°  2006 Mosaic     MSI Music Distribution / Glitterhouse Records 
°  2008 Ten Stones     Sounds Familyre 
°  2010 The Threshingfloor     Sounds Familyre 
°  2012 Black of the Ink     Glitter Ro 
°  2012 Live at Roepan     Glitterhouse Records 
°  2012 The Laughing Stalk     Glitterhouse Records 
°  2014 Refractory Obdurate     Deathwish Records
°  2016 Star Treatment       Sargent House
√   In almost every documented encounter with the music of Wovenhand, what is described is an experience so visceral and so universally disorienting, that one has to take note.  From the first measures of music, the taste of desert earth is on the lips; neck–hairs snap to attention as strange and unfamiliar sounds whisper just underneath the surge of guitar and the rumble of bass; clouds loom on the horizon promising either the balm of rain or the threat of judgment — it could be either.   The smell of horses’ breath, like ash, carries with it messages from another place, a place that is at once very very far away and impossibly close...  The music of Wovenhand is its own iconography, its own world, its own universe.
√   Wovenhand is a band from Denver, Colorado led by singer David Eugene Edwards.  The music combines elements of neofolk, alternative country, post–rock, punk, industrial music, folk rock, old–time music and native American music, among other influences.
√   The band began in 2001 as a solo project for Edwards while 16 Horsepower was taking a hiatus.  The first live shows were performed by Edwards and multi–instrumentalist Daniel McMahon and a self–titled debut album was released in 2002.  Later recordings include 2003’s Blush Music, 2004’s Consider the Birds and 2006’s Mosaict.  2008’s Ten Stones was the first record from the group written and performed collaboratively – the project had thus evolved into a proper band, albeit with Edwards firmly at its head.  Their fifth studio album, The Threshingfloor was released in June 2010.
√   September 2012 saw the release of Wovenhand’s sixth studio album, The Laughing Stalk, described as featuring, “the most heavy incarnation that ever existed of Wovenhand.”
√   The Laughing Stalk mines the bottomless chasm of a desperate man at the mercy of an inscrutable God; of one standing at the foot of a great mountain, the top of which is shrouded in cloud and mystery.  What is there but power and terror?  The urgency to reckon is palpable, is unavoidable.  The rhythms are insistent, the guitars unyielding, and melodies are potent and unrestrained.  David Eugene Edwards is as much a force of nature as ever, pulling the entire band forward with the strength of his voice, as if it had its own gravitational field.  One can’t quite grab a hold of a singular style — each note is informed by the royal heritage’s and traditions of punk, of country, of rock & roll, industrial, and Native American music.  The hues and colors in the music are rich and deep.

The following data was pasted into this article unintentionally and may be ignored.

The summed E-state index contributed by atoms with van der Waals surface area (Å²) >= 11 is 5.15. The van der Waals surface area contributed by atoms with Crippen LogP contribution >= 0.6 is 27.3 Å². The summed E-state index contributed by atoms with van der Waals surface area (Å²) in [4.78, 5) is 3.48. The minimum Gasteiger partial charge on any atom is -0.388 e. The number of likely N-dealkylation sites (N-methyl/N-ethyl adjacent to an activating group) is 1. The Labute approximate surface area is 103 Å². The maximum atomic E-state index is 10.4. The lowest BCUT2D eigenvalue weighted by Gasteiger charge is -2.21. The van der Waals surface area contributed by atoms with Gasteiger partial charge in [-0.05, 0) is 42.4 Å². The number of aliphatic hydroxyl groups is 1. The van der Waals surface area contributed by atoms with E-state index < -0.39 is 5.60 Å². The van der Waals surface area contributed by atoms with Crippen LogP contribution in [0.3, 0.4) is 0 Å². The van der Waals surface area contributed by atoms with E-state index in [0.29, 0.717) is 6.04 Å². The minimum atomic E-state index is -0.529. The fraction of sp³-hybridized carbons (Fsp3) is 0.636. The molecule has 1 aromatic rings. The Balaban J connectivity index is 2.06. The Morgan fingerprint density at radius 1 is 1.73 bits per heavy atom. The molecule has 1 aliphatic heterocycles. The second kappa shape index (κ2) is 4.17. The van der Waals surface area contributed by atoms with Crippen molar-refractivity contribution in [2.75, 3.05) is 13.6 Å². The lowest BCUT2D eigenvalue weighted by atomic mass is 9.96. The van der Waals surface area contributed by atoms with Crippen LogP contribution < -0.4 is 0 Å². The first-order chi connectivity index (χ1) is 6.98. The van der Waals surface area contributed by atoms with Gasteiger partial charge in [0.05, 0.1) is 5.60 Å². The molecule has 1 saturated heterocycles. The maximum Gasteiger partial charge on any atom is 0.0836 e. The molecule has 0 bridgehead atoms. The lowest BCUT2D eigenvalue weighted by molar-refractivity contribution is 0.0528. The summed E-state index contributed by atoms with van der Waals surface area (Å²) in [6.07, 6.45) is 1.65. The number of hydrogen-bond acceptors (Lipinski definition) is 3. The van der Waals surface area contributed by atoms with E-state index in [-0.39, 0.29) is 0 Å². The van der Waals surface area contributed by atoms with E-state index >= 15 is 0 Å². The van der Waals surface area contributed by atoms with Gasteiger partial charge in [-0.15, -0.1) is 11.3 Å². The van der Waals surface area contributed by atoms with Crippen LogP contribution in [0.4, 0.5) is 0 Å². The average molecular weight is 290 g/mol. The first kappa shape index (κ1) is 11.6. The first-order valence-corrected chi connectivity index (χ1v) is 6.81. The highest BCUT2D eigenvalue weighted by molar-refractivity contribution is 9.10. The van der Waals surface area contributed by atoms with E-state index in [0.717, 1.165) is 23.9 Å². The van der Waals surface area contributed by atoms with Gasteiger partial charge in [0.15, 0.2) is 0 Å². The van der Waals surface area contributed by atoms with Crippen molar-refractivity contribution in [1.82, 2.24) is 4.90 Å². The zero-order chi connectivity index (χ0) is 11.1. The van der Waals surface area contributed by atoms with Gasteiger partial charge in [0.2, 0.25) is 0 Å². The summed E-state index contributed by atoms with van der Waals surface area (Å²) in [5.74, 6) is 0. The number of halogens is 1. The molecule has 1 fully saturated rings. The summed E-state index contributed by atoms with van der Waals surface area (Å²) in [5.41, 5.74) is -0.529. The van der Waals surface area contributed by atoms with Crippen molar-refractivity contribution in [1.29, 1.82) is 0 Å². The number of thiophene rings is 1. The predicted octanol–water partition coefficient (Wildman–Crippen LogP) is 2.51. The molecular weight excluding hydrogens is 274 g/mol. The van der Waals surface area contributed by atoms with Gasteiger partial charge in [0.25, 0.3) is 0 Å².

√   But newer and unfamiliar elements are percolating and rising to the surface; there is rest; there’s hope, even joy.  The Impenetrable becomes penetrable, and the inscrutable countenance of the Other becomes recognizable as an attentive look of compassion and tenderness.  An insistent rhythm section that once heralded danger now provides the bedrock for dances of celebration, and turns of light shift minor melodies to major.
√   The depths and the heights of this land, the scale of it all, comes into view as the contrasts of light and dark, of terror and joy, stand in clearer relief.  This is a big place.  Perhaps Wovenhand’s finest record to date, The Laughing Stalk is the testament of a restless artist seeking to document his findings in a wild, untamed, and impossibly beautiful land.
√√√°√√√°√√√°√√√°√√√°√√√°√√√°√√√°√√√°√√√°√√√°√√√°√√√

Woven Hand — Consider the Birds (September 27, 2004)